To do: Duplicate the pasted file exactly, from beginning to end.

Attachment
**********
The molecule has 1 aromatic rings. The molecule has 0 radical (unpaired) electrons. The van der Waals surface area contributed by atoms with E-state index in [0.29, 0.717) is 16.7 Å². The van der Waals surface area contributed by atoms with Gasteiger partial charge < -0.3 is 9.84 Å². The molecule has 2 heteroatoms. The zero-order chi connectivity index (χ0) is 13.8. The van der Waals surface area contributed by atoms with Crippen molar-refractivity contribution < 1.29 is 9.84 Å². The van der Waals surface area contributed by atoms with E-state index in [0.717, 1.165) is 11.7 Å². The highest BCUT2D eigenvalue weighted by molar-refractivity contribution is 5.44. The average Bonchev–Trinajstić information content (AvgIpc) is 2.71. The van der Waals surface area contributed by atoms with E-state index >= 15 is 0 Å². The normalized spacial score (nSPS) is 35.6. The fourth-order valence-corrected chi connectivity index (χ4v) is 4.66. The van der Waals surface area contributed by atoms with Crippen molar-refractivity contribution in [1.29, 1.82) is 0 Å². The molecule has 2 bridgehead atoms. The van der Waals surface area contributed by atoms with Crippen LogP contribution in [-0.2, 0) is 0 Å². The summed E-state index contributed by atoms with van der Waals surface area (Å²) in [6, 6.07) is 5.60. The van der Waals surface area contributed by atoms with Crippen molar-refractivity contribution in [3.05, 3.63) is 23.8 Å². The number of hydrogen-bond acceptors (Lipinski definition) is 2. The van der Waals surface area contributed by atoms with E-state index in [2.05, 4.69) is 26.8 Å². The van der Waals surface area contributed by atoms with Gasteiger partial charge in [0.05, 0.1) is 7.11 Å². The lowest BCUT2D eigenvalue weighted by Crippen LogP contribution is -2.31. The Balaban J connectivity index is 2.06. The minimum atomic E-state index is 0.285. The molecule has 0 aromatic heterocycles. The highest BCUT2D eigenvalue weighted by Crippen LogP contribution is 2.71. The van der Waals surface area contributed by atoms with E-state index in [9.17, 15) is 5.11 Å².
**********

The molecule has 1 aromatic rings. The molecule has 0 radical (unpaired) electrons. The van der Waals surface area contributed by atoms with E-state index in [0.29, 0.717) is 16.7 Å². The van der Waals surface area contributed by atoms with Gasteiger partial charge < -0.3 is 9.84 Å². The molecule has 2 heteroatoms. The zero-order chi connectivity index (χ0) is 13.8. The van der Waals surface area contributed by atoms with Crippen molar-refractivity contribution < 1.29 is 9.84 Å². The van der Waals surface area contributed by atoms with E-state index in [0.717, 1.165) is 11.7 Å². The highest BCUT2D eigenvalue weighted by molar-refractivity contribution is 5.44. The average Bonchev–Trinajstić information content (AvgIpc) is 2.71. The van der Waals surface area contributed by atoms with E-state index >= 15 is 0 Å². The normalized spacial score (nSPS) is 35.6. The fourth-order valence-corrected chi connectivity index (χ4v) is 4.66. The van der Waals surface area contributed by atoms with Crippen molar-refractivity contribution in [1.29, 1.82) is 0 Å². The molecule has 2 bridgehead atoms. The van der Waals surface area contributed by atoms with Crippen LogP contribution in [-0.2, 0) is 0 Å². The summed E-state index contributed by atoms with van der Waals surface area (Å²) in [6, 6.07) is 5.60. The van der Waals surface area contributed by atoms with Crippen molar-refractivity contribution in [3.05, 3.63) is 23.8 Å². The number of hydrogen-bond acceptors (Lipinski definition) is 2. The van der Waals surface area contributed by atoms with E-state index in [2.05, 4.69) is 26.8 Å². The van der Waals surface area contributed by atoms with Gasteiger partial charge in [0.05, 0.1) is 7.11 Å². The lowest BCUT2D eigenvalue weighted by Crippen LogP contribution is -2.31. The Balaban J connectivity index is 2.06. The minimum atomic E-state index is 0.285. The molecule has 0 aromatic heterocycles. The highest BCUT2D eigenvalue weighted by Crippen LogP contribution is 2.71. The van der Waals surface area contributed by atoms with E-state index in [9.17, 15) is 5.11 Å².